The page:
Once an institution executed for the purpose of child-reading, property acquisition, and social or political gain, marriage in the modern, Western world is expected to be an outgrowth of love between two, mutually chosen individuals. On an inner level (consciously or unconsciously), it functions as a symbol of bonding with one’s own soul (Guggenbühl-Craig, 1977), for within the lover’s eyes, the beloved sees a more whole picture (both elevating and humbling) of themselves. An outer marriage based consciously on this inner unity pledges the partners “to the daily attempt to live … the meaning of the symbol in all their dealings with each other” (Luke, 2004, p. 50). Each partner must be prepared to “strive for the ‘holy marriage’ within” by taking responsibility for his or her own unfoldment and by guarding against his or her own emotional and spiritual atrophy, and, in doing so, sets the other free to explore and integrate his or her own truest sense of self. Said another way, loving another and being committed to them demands tending to one’s own emotional, psychological, and spiritual well-being and continued growth.

Here, we arrive at the difference between two people partnered for the life of a romance and two people who seek to discover themselves through their union. For the self is not defined by its defensive boundaries, but by its expansion in caring and its dismantling of the illusion of separateness. “It is selfishness and not love that is the product of insecurity and frustration, a retreat into what is poorest about the self rather than a reaching out for what is best” (Solomon, 1988, p. 256). The transformative nature of marriage is derived-—not through absolute tolerance of each other—-but through ongoing honesty and openness to oneself and to one’s partner. Such confrontations require a repeated willingness to risk a lesser intimacy for a greater one. It is this continuous commitment to the never-ending process that creates the crucible in which the two can be transformed beyond a state of simple, outer wellbeing. And, in this way, a marriage becomes more than a personal relationship.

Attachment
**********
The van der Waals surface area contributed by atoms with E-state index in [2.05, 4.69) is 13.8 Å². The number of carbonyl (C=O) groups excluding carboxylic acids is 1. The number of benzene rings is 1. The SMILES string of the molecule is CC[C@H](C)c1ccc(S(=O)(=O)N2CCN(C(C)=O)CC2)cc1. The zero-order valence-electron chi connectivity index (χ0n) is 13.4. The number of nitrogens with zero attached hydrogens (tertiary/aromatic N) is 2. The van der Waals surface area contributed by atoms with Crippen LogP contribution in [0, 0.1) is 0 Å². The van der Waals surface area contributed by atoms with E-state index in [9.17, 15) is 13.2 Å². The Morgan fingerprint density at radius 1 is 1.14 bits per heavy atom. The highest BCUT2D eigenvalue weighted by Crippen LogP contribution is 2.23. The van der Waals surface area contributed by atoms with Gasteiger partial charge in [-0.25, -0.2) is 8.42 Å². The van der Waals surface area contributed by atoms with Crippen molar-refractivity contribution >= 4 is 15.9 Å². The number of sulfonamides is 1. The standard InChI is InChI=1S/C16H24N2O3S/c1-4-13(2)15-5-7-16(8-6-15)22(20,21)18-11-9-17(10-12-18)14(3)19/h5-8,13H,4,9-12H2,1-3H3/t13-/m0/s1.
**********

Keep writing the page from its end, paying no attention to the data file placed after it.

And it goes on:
Perhaps, if a marriage is to reflect the transcendent nature of the divine, then the responsibility of a marriage partner is that of continually preparing for the next mystical embrace (Johnson, T., 2004): We remember what first drew us to our lover and what continues to keep our hearts in their orbit; we wait; we learn to bear the intensity of our desire for greater intimacy and understanding; we channel it into clearing out the obstacles in our hearts; and, while we learn to expect no inner reward from our beloved beyond their own flourishing, we also stay attentive to and grateful for any rewarding moments. Within such a marriage bond, connectedness often waxes and wanes, and this is absolutely correct. The resolution of differences is not a static state to be maintained. It is the constant re-understanding of bonding through two-ness and the repeated emergence and resolution of that tension that deepens the union. If both partners are not willing to practice this, then the marriage dies as a symbol of salvation and becomes a profane matter of reducing tension and providing comfort.

My thanks go out to Jonathan (the husband of my dear friend Scott) for showing me how this works off the page and in the flesh, that the first way to show that one honors and cherishes the relationship is to tend to one’s own mental, physical, and spiritual health and growth and to expect that of one’s partner. Or, as my wise friend Loren put it, “you can’t give away what you do not own.”